### The four functors of Grothendieck in examples

Tuesday, May 01st, 2012 | Author: Konrad Voelkel

This post will discuss the definition of the four functors "pushforward" , "pullback" , "pushforward with compact support" and "exceptional pullback" of sheaves of abelian groups, associated to a continuous morphism of topological spaces and . Then we will look at maps which are open immersions or closed immersions, and calculate in the example of and its closed complement exactly what happens. This is intended to give some intuition what the general four functor calculus is about.

The four functor formalism arises as part of the six functor formalism (add Hom and Tensor to make it six) in certain (co)homological set-ups. Where I encountered it first was in a paper I tried to read, about the stable motivic homotopy category, but most likely you'll see this stuff in papers dealing with perverse sheaves or motives and their realisations.

Disclaimer: We'll stay in the topological category for this post, i.e. the objects are topological spaces and the morphisms continuous maps. Sheaves are ordinary sheaves of abelian groups (no fancy Grothendieck topology necessary here), not -modules of some sort. However, the discussion doesn't change too much if you translate into the algebraic category, so this should be a good exercise for the bored reader.

### Pushforward

Pushforward of sheaves is straightforward: given a space , a sheaf on and a continuous map , the sheaf on should be a sheaf that does on open subsets what had done on the corresponding open subsets of , i.e. . Check that this definition gives again a sheaf. Observe that the constant map yields , so is almost the global section functor and we should think of any as some kind of generalized global section functor.

### Pullback

I want to define the pullback functor as the left adjoint to . Of course, I have to show existence.

If would be an open embedding, we would have open in for all open subsets of , and it would be natural to define . To see that we indeed have a left adjoint by this definition is up to you, but it fails for a general , since needn't be open in general.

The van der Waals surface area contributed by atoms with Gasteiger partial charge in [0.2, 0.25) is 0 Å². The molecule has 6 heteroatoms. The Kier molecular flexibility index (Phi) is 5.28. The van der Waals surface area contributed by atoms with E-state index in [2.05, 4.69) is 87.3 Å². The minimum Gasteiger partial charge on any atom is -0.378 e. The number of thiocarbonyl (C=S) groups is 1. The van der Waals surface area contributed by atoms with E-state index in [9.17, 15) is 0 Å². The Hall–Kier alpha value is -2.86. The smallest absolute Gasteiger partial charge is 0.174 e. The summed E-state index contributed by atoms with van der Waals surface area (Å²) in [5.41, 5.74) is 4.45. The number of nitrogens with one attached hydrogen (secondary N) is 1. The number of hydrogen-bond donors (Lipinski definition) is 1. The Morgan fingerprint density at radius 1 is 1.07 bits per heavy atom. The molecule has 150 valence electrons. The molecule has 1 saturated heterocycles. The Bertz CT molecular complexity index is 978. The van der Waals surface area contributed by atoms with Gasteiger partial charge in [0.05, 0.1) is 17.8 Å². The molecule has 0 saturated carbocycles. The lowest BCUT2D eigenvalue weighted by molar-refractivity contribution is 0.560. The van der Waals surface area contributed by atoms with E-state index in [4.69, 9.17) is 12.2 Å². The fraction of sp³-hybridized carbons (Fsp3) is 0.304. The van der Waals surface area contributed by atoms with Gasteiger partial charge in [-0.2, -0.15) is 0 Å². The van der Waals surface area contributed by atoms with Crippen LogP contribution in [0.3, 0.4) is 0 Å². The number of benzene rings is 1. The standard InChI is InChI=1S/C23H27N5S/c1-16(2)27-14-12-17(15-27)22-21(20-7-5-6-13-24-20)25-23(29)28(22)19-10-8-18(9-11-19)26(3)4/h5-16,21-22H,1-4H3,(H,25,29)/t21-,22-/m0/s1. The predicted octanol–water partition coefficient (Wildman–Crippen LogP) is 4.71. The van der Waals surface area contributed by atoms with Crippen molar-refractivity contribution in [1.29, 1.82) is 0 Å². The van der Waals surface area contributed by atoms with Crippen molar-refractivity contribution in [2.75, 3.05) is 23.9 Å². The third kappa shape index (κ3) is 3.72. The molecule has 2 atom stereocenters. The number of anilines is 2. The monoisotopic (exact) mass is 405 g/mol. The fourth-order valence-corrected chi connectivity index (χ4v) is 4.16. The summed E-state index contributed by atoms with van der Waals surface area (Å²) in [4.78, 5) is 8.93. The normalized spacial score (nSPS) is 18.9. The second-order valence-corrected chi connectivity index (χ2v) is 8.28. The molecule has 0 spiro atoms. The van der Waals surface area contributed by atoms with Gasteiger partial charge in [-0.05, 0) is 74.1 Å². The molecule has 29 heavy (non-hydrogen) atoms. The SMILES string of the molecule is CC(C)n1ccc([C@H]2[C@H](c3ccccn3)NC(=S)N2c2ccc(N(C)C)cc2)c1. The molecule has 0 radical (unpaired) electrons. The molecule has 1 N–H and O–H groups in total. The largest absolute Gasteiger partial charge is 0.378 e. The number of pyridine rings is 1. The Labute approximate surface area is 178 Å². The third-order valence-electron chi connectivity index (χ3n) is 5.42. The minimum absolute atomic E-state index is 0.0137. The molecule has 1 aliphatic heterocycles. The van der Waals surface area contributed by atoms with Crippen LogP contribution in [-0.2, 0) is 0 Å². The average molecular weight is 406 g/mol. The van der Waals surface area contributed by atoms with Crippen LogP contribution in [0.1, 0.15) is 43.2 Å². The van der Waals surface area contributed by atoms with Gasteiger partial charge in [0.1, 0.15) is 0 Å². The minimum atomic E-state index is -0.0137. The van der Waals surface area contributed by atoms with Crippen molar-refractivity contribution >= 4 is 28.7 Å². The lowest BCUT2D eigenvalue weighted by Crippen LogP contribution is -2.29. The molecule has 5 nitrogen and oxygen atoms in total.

So, given a sheaf on I define a new presheaf on by , where the limit ranges over all open subsets such that contains . By this "trick" we circumvent the given problem (and introduce new behaviour) and it turns out that this is a correct definition, in the technical sense that we really have found a left adjoint to .

Proof of the adjunction :

for an open subset of , a homomorphism from to is just a homomorphism from to and a homomorphism from to is just a homomorphism from to . So you see, if we have homomorphisms for all , this gives in the limit homomorphisms .

For the other direction, observe that if we have homomorphisms for all , we certainly have this for all , where the limit is just , i.e. where we have just .

### Pushforward with compact support

We have already seen how pushforward generalizes global sections. As global sections give (as derived functor) cohomology of sheaves, there is a global section with compact support functor, which gives cohomology with compact support. For the locally constant sheaf this gives back "singular" cohomology with compact support, as it appears in PoincarĂ© duality. I will explain this in some more detail now, although I won't explain how to move from global sections to cohomology.

PoincarĂ© duality states, for a smooth compact complex n-dimensional manifold X

and if X is not compact, there is still PoincarĂ© duality:

where is the cohomology with compact support,

which is related to the functor of global sections with compact support,

just as ordinary cohomology is related to the ordinary global section functor.

The functor of global sections with compact support is defined as